West Point Monument Honoring William Carney in the Elmwood Cemetery

Historical Significance

The West Point Monument honors William Carney, born enslaved in Norfolk in 1840. Sgt. Carney fought in the Civil War with the 54th Massachusetts Regiment. During the 1863 attack on Fort Wagner, S.C., he saved the U.S. flag from capture, refusing to give up even though he had been shot three times. Carney was awarded the Medal of Honor for his actions. The statue is one of the few monuments in the South honoring African Americans who fought for the Union and is included in the Virginia Civil War Trails program. The 1989 movie, ''Glory'' is based on this Norfolk native.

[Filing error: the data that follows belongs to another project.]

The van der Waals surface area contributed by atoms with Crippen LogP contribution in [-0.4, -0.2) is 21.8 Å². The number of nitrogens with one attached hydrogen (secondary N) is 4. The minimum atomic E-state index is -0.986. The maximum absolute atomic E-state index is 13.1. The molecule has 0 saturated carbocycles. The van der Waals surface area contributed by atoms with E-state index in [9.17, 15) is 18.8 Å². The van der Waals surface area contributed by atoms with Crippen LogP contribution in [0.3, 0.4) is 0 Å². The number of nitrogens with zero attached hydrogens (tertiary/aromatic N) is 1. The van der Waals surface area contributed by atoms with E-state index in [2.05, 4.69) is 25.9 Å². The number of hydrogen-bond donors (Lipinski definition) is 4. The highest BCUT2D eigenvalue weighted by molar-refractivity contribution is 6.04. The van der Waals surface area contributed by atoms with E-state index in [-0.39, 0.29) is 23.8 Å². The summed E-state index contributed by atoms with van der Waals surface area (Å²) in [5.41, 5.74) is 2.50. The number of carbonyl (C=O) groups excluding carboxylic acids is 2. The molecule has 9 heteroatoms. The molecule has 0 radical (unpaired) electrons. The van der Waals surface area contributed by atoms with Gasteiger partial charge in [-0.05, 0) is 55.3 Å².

Physical Description

The West Point Monument is a six-foot high granite statue of Carney. It is surrounded by the graves of nearly one hundred black military veterans of both the Civil and Spanish American Wars. The monument is located in the West Point section of the city's Elmwood Cemetery. James Fuller, a former slave and Norfolk's first African-American councilman, was responsible for having the statue erected in 1909.

Geographical and Contact Information

238 East Princess Anne Road
Norfolk, Virginia
23510
Phone: 757-664-6620
Fax: 757-622-3663

Cite this Page:

Virginia Foundation for the Humanities, “West Point Monument Honoring William Carney in the Elmwood Cemetery,” African American Historic Sites Database, accessed July 27, 2017, http://aahistoricsitesva.org/items/show/480.

Tags

Site Type navigation:  Previous | Site Type Info | Next

Share this Site